• Identify change leaders – Change processes require a range of leadership and support. For transformational change, it is very important to have a highly visible and fully committed executive leader. Executive leaders often delegate oversight of change processes to a change management team (e.g. QI governing body). These leaders can support change by staying visible throughout the transition, serving as roles models for staff, empowering others to act, and communicating updates to staff. However, the executive leaders must remain fully engaged, visible, and transparent throughout the process.

Transitioning
In this phase of the change process, the change leaders will develop the change management plans which should include key milestones, goals, and objectives; training plans; delegation of responsibilities; resource allocation; and communication strategies. When developing a culture of quality, the QI plan will be a key component of the change management planning efforts, as it includes specific objectives related to quality, including addressing training and communication needs.

It is also very important to assess and manage resistance on an ongoing basis. In the “transitioning” phase of change, many sources of employee resistance are the result of anxiety around either not having the skills to implement QI projects or a fear of blame placing or punishment over poor performance.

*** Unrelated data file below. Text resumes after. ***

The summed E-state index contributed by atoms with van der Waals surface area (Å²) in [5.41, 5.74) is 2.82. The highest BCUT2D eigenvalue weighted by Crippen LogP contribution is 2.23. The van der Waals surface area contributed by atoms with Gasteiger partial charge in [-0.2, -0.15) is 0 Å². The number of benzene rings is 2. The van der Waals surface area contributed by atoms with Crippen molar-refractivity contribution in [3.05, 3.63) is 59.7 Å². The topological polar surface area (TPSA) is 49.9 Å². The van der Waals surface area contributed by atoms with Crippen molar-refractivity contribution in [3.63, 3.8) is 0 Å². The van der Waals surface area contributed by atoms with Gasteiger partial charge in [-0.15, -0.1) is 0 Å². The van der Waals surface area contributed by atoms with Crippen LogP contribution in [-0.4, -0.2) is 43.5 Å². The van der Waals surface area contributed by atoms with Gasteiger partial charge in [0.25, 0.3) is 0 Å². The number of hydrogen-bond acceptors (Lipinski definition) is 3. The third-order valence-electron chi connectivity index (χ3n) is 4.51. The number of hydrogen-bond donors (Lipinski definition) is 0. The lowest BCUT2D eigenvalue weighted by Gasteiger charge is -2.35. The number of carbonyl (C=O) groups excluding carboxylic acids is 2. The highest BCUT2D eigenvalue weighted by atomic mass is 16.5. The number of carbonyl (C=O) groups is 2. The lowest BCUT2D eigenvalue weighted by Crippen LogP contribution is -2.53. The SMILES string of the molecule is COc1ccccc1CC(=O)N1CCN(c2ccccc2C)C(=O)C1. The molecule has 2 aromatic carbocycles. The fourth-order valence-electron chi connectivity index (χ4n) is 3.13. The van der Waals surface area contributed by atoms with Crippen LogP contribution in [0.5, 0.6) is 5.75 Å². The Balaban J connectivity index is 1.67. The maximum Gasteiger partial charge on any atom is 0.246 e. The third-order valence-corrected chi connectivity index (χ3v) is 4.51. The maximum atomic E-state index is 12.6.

• Communication & Resistance Management – A strong communications plan is essential to successful uptake of quality. Employees must know that the change is happening, why it is happening, the intended outcomes, their role in implementing the change, and how the change will affect them. Leaders should develop a communication strategy early, employing multiple open communication channels, reducing misinformation, and disseminating targeted messaging segmented for particular audiences (e.g. frontline staff, middle managers, executive leaders, governing entity) based on levels of influence and involvement. Key messaging should be delivered based on the phase of the change process. For example, in the early stages it is crucial to create a sense of urgency and awareness for the change to generate buy-in among employees. Initial communications may focus on consequences of not changing and benefits of adopting the change. Refer to Table 2 below for communication and change management strategies to address common sources of employee resistance to QI at each stage of the process.